The next day, we opted to join a full day river kayaking/trekking tour on the Mekong. The tour left a little late due to one person no-showing. As we made jokes about that person possibly getting too happy off the happy shakes and sleeping in, one of the women in the group spoke up about what happened the night before. She had been hanging out with a group of younger backpackers and left to get ready for bed around 2:30am only to come back 5 minutes later to the sound of screaming. A guy and a girl, both drunk, had been kissing while leaning against the balcony and suddenly fell over down to the canoes on the river’s edge. The woman telling us the story was the one who found the young man face down in the river, already dead. The girl had broken her wrist and leg. This was shocking as we paddled past the hostel to see police standing over the balcony. It reminded us of the tragedy we experienced in Nepal with Pierre falling over the cliffs edge. As terrible as it was, we all agreed that we were thankful to be alive, healthy, and able to do the kayak tour.

The tour consisted of navigating the 4000 islands (name of the series of islands we were on) with mild rapids, lunch while watching river dolphins, and visiting a huge waterfall that halts river traffic from either going north or south on the Mekong. A highlight of our time in Laos was easily seeing three river dolphins. They looked like deformed alien dolphins with large rounded foreheads and shunted little fins. As a critically endangered animal, it is a rare sight to see.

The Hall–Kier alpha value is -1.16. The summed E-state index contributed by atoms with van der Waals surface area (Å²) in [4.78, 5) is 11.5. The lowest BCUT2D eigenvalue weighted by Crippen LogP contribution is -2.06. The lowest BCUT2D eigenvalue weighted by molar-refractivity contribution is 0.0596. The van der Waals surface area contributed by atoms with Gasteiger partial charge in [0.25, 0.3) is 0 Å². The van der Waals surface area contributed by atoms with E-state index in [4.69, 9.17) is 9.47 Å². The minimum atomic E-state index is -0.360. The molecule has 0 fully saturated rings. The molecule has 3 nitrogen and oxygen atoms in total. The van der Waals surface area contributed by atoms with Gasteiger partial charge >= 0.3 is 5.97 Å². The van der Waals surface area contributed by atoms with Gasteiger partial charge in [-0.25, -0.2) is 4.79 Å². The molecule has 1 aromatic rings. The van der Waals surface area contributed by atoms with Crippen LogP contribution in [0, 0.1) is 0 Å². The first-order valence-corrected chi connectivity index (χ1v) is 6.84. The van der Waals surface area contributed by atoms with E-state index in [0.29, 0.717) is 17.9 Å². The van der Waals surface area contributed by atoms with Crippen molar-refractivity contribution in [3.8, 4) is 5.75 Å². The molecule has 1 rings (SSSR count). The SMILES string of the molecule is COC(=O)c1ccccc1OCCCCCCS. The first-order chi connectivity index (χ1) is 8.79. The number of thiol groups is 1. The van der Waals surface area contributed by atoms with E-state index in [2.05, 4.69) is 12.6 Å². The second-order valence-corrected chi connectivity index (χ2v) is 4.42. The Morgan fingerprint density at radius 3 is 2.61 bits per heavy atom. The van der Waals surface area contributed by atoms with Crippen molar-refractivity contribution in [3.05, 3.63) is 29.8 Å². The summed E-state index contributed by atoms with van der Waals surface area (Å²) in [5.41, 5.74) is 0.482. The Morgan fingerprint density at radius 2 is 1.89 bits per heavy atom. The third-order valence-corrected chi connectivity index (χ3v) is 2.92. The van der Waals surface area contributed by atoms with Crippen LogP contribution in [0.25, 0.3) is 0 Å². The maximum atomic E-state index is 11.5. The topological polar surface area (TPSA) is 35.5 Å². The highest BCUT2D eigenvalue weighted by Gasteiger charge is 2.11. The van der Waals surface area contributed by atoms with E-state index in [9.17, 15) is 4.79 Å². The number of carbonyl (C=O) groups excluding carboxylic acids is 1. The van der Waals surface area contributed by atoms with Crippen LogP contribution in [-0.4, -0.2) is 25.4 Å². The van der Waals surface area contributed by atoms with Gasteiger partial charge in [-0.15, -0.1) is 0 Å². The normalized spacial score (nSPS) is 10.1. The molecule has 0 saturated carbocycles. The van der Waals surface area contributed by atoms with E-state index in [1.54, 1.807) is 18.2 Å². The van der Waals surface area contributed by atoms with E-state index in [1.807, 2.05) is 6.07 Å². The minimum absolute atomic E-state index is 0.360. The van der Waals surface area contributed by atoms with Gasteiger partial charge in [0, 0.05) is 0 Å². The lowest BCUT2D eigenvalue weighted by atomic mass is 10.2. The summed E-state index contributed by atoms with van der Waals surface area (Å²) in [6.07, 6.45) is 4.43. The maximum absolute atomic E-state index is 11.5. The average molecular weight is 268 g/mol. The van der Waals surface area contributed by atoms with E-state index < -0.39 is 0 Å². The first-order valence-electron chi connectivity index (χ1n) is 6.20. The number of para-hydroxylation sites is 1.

We stayed in Don Det a couple more days as we were struggling with deciding where to head next. Pakse was recommended due to the waterfall but it was only 3 hours away and we wanted to make more distance up north. Vang vieng was also recommended for the nature vibes but it would take 2 days to get there. We settled on a lesser known spot in central Laos near a town called Thakhek where a climbing refuge resides called Green Climbers Home. This ended up being the best decision of our entire Laos experience.

Green Climbers Home

Our bus ride to Thakhek was an all day affair. We arrived around 10:30pm and still had to take a tuk tuk to the home. Luckily there was another fella who was heading to Green Climbers to work for 3 months so we split fare and were on our way, which was helpful since the driver overcharged us and wouldn’t budge in bargaining. We arrived 45min later to a pitch black camp and everyone was asleep. After the tuk tuk dropped us off and drove off, 3 dudes came out of the jungle stumbling after having a few late night booze. One of the fellas asked us if we wanted a beer to celebrate the retirement party of one of the volunteer workers and we graciously denied. He replied, “well, that was your first mistake” and then continued to introduce himself as one of the staff members and showed us to our tent. Home sweet home.